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On the surface, the pairing of these two guitarists from different generations might seem an odd match. Duke Robillard is the founder of Roomful of Blues, has played with Eddie "Cleanhead" Vinson, Big Joe Turner, the Fabulous Thunderbirds, Bob Dylan. Herb Ellis, the elder half of this duo, has played with everyone from Louis Armstrong to Oscar Peterson, from Billie Holiday to Ella Fitzgerald. But from the very opening notes of More Conversations in Swing Guitar (the follow-up to '99s Conversation in Swing Guitar ), it's obvious that the two string men are musically very simpatico.
Though Robillard is more versed in the blues, he can swing, with the best of them, as the opener, "Moten Swing," attests. The guitarists are featured on separate stereo channels, which gives the listener (especially on headphones) the opportunity to hear the contrast in "conversational" stylesRobillard's fuller and more blues tinges; Ellis's tangy and looser, swinging just a bit freer than his younger counterpart.
The set is full of relaxed grooves, swinging easy, with superb accompaniment of Terry Homes on rhythm guitar, Marty Ballou on bass and Marty Richards on drums. A classy set of sounds that has that effortless feel only a group of consumate musicians can create. An essential disc for fans of swing guitar.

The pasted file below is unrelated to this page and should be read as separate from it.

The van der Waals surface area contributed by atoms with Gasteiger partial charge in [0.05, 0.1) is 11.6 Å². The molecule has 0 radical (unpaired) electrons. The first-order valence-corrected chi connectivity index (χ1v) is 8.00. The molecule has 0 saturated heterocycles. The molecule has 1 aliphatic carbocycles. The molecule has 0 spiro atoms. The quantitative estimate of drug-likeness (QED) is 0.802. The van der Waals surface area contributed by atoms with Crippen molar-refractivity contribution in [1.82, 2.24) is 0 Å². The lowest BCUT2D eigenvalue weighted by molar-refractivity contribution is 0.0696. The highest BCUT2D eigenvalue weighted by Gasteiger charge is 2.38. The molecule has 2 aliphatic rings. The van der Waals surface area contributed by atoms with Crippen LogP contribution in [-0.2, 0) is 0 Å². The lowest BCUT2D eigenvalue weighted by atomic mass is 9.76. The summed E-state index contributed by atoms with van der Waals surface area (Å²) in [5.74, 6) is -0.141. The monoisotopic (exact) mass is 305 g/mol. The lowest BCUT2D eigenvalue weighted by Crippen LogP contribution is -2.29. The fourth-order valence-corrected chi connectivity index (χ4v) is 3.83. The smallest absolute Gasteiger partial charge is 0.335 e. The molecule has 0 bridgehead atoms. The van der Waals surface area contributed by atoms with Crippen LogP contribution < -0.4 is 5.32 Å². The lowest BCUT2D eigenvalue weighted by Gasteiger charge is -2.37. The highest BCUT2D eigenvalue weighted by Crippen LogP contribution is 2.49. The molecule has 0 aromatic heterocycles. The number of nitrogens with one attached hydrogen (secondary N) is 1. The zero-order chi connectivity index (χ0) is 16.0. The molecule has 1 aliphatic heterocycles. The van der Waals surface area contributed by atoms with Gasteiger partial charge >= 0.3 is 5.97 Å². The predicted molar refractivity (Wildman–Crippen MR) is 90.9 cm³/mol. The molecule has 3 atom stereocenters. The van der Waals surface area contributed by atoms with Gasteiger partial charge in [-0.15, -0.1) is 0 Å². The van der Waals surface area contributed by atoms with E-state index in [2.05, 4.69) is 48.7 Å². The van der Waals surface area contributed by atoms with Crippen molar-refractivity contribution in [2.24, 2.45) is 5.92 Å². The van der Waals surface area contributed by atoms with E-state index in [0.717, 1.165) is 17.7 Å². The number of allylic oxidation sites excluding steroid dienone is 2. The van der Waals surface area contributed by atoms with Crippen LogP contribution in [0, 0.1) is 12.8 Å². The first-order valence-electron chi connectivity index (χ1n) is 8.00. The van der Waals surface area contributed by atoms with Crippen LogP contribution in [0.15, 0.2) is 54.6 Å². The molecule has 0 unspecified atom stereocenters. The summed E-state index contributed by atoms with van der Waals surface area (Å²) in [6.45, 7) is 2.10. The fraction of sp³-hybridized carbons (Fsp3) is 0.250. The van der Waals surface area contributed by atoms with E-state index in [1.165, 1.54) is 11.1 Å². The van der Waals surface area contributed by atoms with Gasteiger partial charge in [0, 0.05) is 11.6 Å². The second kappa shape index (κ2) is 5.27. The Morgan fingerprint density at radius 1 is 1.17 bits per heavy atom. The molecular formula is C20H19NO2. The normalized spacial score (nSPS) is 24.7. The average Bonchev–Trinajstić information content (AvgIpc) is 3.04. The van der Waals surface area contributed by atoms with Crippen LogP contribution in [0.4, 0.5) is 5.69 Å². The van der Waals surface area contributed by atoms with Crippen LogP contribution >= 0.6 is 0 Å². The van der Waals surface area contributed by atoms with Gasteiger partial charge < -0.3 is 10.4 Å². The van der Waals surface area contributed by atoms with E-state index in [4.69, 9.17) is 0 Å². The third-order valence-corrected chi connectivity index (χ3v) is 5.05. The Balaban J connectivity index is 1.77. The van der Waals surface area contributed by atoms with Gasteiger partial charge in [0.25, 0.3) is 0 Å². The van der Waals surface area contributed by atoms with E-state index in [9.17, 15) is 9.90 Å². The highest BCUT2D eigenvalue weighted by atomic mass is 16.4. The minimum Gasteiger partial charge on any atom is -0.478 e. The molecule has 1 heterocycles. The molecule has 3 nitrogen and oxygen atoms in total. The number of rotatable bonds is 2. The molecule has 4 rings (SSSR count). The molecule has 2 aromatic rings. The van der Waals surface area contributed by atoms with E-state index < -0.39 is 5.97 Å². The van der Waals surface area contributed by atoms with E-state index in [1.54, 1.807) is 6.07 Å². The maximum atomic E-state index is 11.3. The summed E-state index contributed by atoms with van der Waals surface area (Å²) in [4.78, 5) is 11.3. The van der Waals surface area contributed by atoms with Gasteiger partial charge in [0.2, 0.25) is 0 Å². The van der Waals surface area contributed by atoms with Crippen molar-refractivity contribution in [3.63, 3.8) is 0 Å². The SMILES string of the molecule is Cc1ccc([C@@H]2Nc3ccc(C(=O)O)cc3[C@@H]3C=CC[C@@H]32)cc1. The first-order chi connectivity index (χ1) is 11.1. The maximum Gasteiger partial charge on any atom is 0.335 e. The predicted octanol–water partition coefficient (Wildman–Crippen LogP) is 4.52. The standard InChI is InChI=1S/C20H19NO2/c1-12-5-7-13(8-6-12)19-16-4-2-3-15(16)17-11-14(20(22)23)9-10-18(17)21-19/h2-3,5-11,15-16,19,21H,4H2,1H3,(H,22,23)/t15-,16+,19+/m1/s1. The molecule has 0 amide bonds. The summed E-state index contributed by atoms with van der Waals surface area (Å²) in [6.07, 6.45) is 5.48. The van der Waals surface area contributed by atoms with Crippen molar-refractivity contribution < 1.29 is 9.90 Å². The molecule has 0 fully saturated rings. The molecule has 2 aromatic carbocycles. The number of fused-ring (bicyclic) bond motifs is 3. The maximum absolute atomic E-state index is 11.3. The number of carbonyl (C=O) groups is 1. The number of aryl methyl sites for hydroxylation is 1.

Track Listing: Moten Swing, Train to Texas, Robin's Nest, Just You and Me, Blues for Terry, End of Session Jump
Personnel: Duke Robillard, guitar; Herb Ellis, guitar,; Terry Holmes, rhythm guitar; Marty Ballou, bass; Marty
I was first exposed to jazz when I was studying at the University of Puerto Rico. Nearby, I found a little record shop where the music coming from the store (Taller de Jazz Don Pedro) made me stop. I walked down the short stairs and towards the music and learned that the music playing was Clifford Brown and Max Roach
I was first exposed to jazz when I was studying at the University of Puerto Rico. Nearby, I found a little record shop where the music coming from the store (Taller de Jazz Don Pedro) made me stop. I walked down the short stairs and towards the music and learned that the music playing was Clifford Brown and Max Roach. I fell in love with it. I wondered around until the owner (Pedro Soto) asked if I needed help. He then introduced me to John Coltrane, Miles Davis, Gerry Mulligan and the rest is history. I walked out of the store with my first jazz recording: Clifford Brown and Max Roach at Basin Street.